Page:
LEWISTON – Lewiston landlords can turn down the thermostats at their rental units this winter, as long as their tenants agree to it ahead of time.

That was the consensus of an interpretation of a city ordinance that requires thermostats to be set at a minimum of 66 degrees between Sept. 15 and May 15.

The long-standing ordinance under the city’s property maintenance code further says that a landlord and tenant can agree to set the temperature below 66 degrees if the tenant agrees to the new limit in writing beforehand.

“The city doesn’t have a problem if a landlord goes to his tenants with a proposal to lower the daytime temperature to 66 and the nighttime to 58, if he goes to the tenants beforehand and asks, ‘How is everyone with this?'” said Tom Maynard, Lewiston code officer. “Then the landlord can afford the oil and not go up in rent.”

The city reviewed its ordinance to clarify landlords’ responsibility to provide heat at the request of the local landlord association.

Don Poisson, president of the Lewiston-Auburn Landlords Association, said he intends to tell his membership of the ruling at its next meeting.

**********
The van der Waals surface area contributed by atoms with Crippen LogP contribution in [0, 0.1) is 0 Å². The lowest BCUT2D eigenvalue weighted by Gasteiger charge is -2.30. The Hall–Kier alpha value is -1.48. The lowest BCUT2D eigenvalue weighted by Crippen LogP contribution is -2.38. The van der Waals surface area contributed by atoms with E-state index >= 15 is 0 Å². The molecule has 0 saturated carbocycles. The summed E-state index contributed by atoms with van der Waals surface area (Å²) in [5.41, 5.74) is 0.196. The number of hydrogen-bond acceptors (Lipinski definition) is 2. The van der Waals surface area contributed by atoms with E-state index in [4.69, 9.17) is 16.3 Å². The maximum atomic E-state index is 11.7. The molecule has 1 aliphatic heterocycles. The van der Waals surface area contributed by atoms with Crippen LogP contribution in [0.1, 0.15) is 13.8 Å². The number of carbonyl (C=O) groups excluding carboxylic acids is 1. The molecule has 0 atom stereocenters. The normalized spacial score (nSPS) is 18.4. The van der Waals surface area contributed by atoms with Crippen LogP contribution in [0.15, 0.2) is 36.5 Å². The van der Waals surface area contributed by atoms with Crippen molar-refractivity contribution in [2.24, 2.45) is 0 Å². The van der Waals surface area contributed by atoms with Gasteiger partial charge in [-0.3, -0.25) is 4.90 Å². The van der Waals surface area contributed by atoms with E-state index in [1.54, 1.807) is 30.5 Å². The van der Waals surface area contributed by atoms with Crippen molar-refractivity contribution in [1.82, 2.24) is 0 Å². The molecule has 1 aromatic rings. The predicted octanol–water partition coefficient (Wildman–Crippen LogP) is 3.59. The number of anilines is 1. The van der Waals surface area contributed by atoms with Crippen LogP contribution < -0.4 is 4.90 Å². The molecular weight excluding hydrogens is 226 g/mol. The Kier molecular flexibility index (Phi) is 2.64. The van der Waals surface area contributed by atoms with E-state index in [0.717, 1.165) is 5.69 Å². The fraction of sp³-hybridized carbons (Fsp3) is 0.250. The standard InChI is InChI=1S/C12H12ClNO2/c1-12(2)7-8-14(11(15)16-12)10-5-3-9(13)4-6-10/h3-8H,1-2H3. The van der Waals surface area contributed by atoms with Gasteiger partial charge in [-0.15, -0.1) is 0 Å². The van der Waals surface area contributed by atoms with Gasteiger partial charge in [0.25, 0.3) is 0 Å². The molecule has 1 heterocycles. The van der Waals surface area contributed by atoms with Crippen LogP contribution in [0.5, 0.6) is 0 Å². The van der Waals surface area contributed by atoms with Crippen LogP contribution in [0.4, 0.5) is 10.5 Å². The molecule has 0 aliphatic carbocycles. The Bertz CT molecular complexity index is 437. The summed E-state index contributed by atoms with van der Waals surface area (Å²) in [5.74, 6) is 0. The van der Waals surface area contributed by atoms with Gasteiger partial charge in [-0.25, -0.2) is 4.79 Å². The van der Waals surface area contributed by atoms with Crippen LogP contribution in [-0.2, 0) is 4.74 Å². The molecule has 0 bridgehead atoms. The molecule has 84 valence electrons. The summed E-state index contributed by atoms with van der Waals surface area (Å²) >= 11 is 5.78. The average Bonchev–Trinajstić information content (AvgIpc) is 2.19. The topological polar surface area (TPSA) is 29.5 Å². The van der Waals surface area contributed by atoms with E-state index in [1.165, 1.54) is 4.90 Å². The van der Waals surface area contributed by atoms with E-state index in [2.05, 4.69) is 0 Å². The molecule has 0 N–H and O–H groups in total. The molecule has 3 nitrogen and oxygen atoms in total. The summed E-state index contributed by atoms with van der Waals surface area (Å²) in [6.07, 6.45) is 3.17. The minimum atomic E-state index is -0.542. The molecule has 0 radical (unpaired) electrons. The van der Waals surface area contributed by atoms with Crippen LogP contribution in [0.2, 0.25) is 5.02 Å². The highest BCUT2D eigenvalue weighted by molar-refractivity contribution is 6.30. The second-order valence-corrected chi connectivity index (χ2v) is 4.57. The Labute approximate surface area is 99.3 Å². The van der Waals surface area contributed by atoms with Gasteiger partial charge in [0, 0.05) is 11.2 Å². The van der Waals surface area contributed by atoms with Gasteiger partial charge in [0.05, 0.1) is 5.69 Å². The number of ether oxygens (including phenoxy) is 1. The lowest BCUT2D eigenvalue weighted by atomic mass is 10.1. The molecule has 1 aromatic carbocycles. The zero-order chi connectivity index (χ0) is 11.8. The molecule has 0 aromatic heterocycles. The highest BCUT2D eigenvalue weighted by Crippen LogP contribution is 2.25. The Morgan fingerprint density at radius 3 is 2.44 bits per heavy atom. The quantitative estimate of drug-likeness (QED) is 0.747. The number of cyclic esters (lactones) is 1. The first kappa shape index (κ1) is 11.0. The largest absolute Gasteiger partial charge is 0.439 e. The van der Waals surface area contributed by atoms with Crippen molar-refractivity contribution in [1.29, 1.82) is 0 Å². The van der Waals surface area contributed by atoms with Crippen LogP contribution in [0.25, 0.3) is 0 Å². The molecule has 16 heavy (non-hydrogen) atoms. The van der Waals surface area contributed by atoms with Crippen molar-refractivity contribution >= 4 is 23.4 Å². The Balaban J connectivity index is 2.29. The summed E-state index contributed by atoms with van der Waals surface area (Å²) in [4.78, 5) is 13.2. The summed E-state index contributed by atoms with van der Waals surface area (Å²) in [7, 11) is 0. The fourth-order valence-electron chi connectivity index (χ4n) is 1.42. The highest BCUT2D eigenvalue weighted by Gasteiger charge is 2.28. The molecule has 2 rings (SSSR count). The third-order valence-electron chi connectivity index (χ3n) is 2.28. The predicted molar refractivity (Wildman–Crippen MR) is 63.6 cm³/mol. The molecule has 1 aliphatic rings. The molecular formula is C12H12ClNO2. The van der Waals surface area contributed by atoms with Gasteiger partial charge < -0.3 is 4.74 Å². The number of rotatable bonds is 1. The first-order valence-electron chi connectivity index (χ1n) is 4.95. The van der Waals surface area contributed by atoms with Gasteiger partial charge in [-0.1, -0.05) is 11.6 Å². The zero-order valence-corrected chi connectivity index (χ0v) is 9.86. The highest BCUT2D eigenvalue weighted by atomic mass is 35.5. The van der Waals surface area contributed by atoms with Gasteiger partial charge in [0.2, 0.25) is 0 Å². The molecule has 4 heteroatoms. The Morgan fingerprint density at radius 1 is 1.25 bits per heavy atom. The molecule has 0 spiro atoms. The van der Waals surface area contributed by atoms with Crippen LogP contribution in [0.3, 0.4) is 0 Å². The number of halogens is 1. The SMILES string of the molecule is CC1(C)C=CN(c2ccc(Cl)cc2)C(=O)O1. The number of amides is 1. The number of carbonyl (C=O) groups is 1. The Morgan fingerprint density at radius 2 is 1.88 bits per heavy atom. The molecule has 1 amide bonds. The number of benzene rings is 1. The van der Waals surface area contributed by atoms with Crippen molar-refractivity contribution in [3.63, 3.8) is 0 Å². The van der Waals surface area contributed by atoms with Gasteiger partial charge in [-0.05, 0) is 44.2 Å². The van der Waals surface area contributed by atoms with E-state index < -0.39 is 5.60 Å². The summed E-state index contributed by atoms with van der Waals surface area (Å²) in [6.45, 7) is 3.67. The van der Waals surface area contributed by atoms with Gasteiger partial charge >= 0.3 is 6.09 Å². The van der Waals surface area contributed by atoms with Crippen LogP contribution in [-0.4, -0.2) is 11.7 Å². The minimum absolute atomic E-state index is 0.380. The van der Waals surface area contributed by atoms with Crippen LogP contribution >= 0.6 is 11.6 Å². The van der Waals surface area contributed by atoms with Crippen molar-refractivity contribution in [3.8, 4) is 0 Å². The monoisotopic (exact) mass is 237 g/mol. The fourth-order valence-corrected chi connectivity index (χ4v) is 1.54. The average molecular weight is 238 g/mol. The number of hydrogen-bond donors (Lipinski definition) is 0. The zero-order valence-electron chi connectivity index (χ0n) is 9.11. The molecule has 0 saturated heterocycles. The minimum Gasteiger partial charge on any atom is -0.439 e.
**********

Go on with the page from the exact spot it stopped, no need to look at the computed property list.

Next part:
The association has been concerned with how members will keep the city’s rental units warm with fuel oil twice the price it was this time last year.

“I think 60 degrees is a little too cool, but it depends on your tenants … if they’re elderly or they have a lot of little kids,” he said. “But this gives landlords the option. As long as they have it in writing.”

Poisson and other landlords believed there was a state statute that mandated a minimum 68-degree temperature in rentals, but were told otherwise by Attorney General Steven Rowe earlier this summer.

Landlords, municipal staff, housing officials and emergency personnel have been meeting since spring, trying to devise a protocol for dealing with no-heat situations this winter. Rowe attended the task force’s July meeting.

“Everybody told us the state mandated the 68, but they were wrong,” said Poisson. His group had considered legislative action to revise the 68-degree threshold before discovering it didn’t exist.

He said it was unclear whether Auburn had a similar municipal code on the books, but he expected it would be discussed at the task force’s Sept. 3 meeting.

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